Sunday, April 02, 2006

Barriers to Entry: Patents & non-Patent Barriers

One of the key criteria that venture capitalists look for in potential investments is the protectability of the technology. Paul Graham’s recent essay questions the value of patents, yet it seems like most entrepreneurs still focus primarily on patents as barriers to entry. VCs know that patents usually aren’t enough to protect a startup’s technology. First, the patents are granted relatively easy but they aren’t necessarily defendable. I have heard that the US Patent Office spends approximately 3 hours deciding whether or not to grant a patent. However, if the patent is ever going to be enforced attorneys on both sides will clearly spend much more time investigating what the claims really mean and who really has the prior art. Often the victor in patent litigation is the party with the greatest resources that can “out lawyer” the other side… which doesn’t bode well for startups. Furthermore, it can be especially hard to determine exactly when software patents have been violated. Certainly no venture investor wants their capital to be used in patent litigation. Thus, non-patent barriers to entry are very important to venture capitalists.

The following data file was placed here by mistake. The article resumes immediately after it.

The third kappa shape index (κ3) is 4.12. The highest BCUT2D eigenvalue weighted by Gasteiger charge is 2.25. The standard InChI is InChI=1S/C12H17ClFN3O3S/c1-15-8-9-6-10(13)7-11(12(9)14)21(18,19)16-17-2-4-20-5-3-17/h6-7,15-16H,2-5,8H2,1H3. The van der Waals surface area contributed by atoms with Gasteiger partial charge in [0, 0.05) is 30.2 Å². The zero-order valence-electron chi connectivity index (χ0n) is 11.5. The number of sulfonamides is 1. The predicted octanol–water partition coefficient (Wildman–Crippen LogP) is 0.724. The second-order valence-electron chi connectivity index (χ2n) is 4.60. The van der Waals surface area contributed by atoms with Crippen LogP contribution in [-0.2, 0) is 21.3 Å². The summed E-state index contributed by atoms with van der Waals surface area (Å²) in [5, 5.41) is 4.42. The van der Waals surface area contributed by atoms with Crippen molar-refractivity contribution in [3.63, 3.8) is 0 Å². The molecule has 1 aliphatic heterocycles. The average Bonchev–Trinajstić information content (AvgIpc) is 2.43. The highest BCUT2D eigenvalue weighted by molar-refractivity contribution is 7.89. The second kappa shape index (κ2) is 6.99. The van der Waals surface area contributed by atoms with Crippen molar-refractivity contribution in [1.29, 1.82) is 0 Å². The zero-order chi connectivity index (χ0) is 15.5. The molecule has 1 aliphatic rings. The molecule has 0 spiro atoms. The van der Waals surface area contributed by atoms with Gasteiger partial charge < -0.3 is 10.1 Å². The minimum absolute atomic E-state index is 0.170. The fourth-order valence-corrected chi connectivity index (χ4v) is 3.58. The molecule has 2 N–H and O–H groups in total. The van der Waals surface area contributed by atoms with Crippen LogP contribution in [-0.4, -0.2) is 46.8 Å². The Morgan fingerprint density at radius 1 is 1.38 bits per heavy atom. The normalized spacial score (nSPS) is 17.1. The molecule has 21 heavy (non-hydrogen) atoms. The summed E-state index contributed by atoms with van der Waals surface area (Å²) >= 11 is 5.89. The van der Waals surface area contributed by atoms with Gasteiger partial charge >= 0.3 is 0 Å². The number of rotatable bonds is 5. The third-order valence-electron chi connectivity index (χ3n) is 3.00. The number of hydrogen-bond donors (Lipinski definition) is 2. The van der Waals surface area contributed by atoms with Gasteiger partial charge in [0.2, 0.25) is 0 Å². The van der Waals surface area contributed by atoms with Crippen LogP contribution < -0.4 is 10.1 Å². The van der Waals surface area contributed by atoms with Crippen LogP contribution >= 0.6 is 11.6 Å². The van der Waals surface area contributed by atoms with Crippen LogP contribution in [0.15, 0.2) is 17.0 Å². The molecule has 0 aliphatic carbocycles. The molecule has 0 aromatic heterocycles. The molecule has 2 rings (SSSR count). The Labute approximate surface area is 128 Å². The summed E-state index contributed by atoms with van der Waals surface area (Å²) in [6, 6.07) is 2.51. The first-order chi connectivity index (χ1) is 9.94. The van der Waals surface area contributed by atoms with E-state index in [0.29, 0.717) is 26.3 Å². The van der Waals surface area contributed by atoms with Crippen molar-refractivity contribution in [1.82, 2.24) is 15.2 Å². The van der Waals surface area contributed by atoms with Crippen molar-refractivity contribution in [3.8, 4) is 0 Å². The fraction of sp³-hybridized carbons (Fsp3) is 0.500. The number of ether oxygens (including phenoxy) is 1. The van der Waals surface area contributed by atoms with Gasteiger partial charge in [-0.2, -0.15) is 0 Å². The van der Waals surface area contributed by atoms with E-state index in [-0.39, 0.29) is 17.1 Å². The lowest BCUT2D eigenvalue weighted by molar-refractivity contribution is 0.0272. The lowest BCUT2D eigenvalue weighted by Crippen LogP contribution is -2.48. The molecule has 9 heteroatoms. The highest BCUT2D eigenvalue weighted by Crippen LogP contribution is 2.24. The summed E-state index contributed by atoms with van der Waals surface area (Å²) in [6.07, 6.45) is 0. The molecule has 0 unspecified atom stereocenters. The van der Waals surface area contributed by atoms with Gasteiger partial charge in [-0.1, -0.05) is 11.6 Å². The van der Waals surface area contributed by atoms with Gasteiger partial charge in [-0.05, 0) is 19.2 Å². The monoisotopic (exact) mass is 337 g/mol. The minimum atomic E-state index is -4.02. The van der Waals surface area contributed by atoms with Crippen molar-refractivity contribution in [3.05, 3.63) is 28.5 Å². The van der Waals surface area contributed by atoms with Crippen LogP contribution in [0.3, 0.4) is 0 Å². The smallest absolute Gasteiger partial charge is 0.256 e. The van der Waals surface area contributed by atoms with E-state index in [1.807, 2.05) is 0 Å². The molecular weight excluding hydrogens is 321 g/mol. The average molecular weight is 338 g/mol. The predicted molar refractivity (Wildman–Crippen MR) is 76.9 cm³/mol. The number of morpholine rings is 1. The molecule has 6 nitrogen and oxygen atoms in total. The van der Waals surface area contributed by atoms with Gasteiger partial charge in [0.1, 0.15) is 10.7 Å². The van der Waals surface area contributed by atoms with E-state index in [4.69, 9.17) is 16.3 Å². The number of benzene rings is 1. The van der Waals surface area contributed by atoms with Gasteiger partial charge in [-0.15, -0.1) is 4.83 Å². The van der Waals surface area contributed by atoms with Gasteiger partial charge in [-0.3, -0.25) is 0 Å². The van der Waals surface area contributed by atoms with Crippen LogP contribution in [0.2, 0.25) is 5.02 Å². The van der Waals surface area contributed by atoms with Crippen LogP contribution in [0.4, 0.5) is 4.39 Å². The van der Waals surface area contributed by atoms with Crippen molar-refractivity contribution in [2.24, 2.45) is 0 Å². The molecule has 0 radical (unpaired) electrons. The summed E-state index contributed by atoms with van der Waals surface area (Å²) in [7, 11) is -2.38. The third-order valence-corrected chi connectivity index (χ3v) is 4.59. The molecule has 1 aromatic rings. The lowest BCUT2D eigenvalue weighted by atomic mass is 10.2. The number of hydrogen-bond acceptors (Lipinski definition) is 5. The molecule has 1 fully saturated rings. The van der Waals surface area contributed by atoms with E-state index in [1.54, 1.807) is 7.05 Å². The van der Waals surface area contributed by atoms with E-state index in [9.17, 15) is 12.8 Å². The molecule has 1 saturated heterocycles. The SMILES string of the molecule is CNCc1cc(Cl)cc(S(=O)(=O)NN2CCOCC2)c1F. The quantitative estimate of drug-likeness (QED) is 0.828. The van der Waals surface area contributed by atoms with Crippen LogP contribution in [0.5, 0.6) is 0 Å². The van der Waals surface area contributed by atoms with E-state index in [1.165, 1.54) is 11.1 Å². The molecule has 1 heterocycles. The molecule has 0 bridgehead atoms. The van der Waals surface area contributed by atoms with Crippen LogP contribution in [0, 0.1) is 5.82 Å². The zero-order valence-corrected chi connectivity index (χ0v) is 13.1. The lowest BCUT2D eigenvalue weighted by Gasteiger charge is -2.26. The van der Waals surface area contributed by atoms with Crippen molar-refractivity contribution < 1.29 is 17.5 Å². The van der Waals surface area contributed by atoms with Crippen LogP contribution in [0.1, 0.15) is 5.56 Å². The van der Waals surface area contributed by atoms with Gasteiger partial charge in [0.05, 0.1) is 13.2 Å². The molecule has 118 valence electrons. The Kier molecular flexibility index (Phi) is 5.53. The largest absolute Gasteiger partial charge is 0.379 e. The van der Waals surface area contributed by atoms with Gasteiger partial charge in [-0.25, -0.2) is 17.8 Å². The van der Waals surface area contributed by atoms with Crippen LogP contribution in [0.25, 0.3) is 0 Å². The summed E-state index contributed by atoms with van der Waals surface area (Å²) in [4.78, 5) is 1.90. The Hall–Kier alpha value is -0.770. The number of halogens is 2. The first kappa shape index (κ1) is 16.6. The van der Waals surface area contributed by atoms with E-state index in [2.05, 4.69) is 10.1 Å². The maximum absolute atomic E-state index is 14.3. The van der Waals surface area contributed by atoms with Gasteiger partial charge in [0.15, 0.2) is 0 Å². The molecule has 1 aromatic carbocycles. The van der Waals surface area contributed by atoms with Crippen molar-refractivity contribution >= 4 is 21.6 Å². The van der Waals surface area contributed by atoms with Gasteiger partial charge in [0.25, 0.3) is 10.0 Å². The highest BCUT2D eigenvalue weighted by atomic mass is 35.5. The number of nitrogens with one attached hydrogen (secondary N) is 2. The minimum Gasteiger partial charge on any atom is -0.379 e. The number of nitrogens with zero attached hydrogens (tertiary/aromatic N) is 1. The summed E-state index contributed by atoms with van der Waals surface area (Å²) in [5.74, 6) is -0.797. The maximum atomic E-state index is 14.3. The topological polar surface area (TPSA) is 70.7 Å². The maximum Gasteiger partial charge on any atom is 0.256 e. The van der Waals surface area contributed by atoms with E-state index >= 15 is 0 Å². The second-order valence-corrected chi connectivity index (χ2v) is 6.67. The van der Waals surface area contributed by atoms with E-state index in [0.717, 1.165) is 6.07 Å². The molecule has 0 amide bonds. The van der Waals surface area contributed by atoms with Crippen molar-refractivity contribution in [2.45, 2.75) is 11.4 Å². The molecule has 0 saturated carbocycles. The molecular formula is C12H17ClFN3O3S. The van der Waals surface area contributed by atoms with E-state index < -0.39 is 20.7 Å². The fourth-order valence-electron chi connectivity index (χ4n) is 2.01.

Here are some quick thoughts on non-patent barriers to entry that entrepreneurs should consider how they can maximize.

Cost of Imitation:
Labor Man-months
Knowledge Databases
Capital

Marketing:
Brand
Loyal Customer Base / Sticky Features

Legal:
Long Customer Contracts
Government Licenses or Permits
Distribution Channels (VARs & OEM)

4/10/06 UPDATE: Check out Brad Feld's intersting post titled "Abolish Software Patents"
4/14/06 UPDATE: Fred Wilson also wrote an intersting post titled "Patently Absurd"

1 Comments:

At November 05, 2007 1:30 PM, Blogger srini said...

You are pointing in a very good direction with this post ! I wanted to continue your brainstorm.

The ultimate competitive advantage is a synergy of competitive advantages. Southwest Airlines is the perfect example of this - they do many unique things. Competitors and new entrants can mimic one or two of their unique factors, but the entire synergy of advantage (from brand attitude to abandoning hub&spoke to all-direct-sales etc) has proven inimitable.

Outside of that, too many firms focus either a) on the very first customers they get, therefore not crossing the chasm or b) on gaining lots of initial sales, rather than a long-term sales strategy coupled with LOCK-IN (e.g. retention).

- Srini

 

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